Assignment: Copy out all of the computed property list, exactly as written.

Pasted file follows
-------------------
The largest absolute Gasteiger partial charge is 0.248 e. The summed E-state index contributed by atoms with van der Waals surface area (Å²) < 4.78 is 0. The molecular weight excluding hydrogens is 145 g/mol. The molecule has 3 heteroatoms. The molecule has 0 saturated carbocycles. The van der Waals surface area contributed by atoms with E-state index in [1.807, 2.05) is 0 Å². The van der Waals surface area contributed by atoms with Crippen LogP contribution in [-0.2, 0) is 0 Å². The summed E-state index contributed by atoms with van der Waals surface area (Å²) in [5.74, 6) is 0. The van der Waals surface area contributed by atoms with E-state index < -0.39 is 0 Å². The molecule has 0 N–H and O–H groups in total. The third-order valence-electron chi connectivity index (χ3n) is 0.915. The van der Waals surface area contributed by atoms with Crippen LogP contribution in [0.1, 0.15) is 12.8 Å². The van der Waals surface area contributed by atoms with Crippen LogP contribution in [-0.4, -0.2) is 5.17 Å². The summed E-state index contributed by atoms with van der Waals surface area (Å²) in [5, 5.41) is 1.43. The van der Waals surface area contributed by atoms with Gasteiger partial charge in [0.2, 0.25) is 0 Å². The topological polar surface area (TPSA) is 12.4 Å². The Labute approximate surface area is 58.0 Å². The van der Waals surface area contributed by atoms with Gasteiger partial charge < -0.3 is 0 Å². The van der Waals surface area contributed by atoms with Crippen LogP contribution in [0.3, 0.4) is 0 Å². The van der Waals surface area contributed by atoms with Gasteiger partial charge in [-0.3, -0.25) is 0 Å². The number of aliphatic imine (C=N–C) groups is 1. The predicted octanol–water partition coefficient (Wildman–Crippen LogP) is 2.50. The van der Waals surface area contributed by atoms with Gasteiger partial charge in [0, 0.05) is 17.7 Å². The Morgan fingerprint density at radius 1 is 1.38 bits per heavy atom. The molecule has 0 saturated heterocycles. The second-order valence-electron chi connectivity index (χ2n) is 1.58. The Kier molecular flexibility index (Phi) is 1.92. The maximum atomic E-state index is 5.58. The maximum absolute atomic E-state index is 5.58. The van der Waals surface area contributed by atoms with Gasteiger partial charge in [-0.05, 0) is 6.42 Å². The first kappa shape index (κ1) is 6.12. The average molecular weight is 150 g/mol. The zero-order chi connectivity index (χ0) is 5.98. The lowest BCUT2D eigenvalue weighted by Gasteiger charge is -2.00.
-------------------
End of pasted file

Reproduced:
The largest absolute Gasteiger partial charge is 0.248 e. The summed E-state index contributed by atoms with van der Waals surface area (Å²) < 4.78 is 0. The molecular weight excluding hydrogens is 145 g/mol. The molecule has 3 heteroatoms. The molecule has 0 saturated carbocycles. The van der Waals surface area contributed by atoms with E-state index in [1.807, 2.05) is 0 Å². The van der Waals surface area contributed by atoms with Crippen LogP contribution in [-0.2, 0) is 0 Å². The summed E-state index contributed by atoms with van der Waals surface area (Å²) in [5.74, 6) is 0. The van der Waals surface area contributed by atoms with E-state index < -0.39 is 0 Å². The molecule has 0 N–H and O–H groups in total. The third-order valence-electron chi connectivity index (χ3n) is 0.915. The van der Waals surface area contributed by atoms with Crippen LogP contribution in [0.1, 0.15) is 12.8 Å². The van der Waals surface area contributed by atoms with Crippen LogP contribution in [-0.4, -0.2) is 5.17 Å². The summed E-state index contributed by atoms with van der Waals surface area (Å²) in [5, 5.41) is 1.43. The van der Waals surface area contributed by atoms with Gasteiger partial charge in [0.2, 0.25) is 0 Å². The topological polar surface area (TPSA) is 12.4 Å². The Labute approximate surface area is 58.0 Å². The van der Waals surface area contributed by atoms with Gasteiger partial charge < -0.3 is 0 Å². The van der Waals surface area contributed by atoms with Crippen LogP contribution in [0.3, 0.4) is 0 Å². The van der Waals surface area contributed by atoms with Gasteiger partial charge in [-0.3, -0.25) is 0 Å². The number of aliphatic imine (C=N–C) groups is 1. The predicted octanol–water partition coefficient (Wildman–Crippen LogP) is 2.50. The van der Waals surface area contributed by atoms with Gasteiger partial charge in [0, 0.05) is 17.7 Å². The Morgan fingerprint density at radius 1 is 1.38 bits per heavy atom. The molecule has 0 saturated heterocycles. The second-order valence-electron chi connectivity index (χ2n) is 1.58. The Kier molecular flexibility index (Phi) is 1.92. The maximum atomic E-state index is 5.58. The maximum absolute atomic E-state index is 5.58. The van der Waals surface area contributed by atoms with Gasteiger partial charge in [-0.05, 0) is 6.42 Å². The first kappa shape index (κ1) is 6.12. The average molecular weight is 150 g/mol. The zero-order chi connectivity index (χ0) is 5.98. The lowest BCUT2D eigenvalue weighted by Gasteiger charge is -2.00.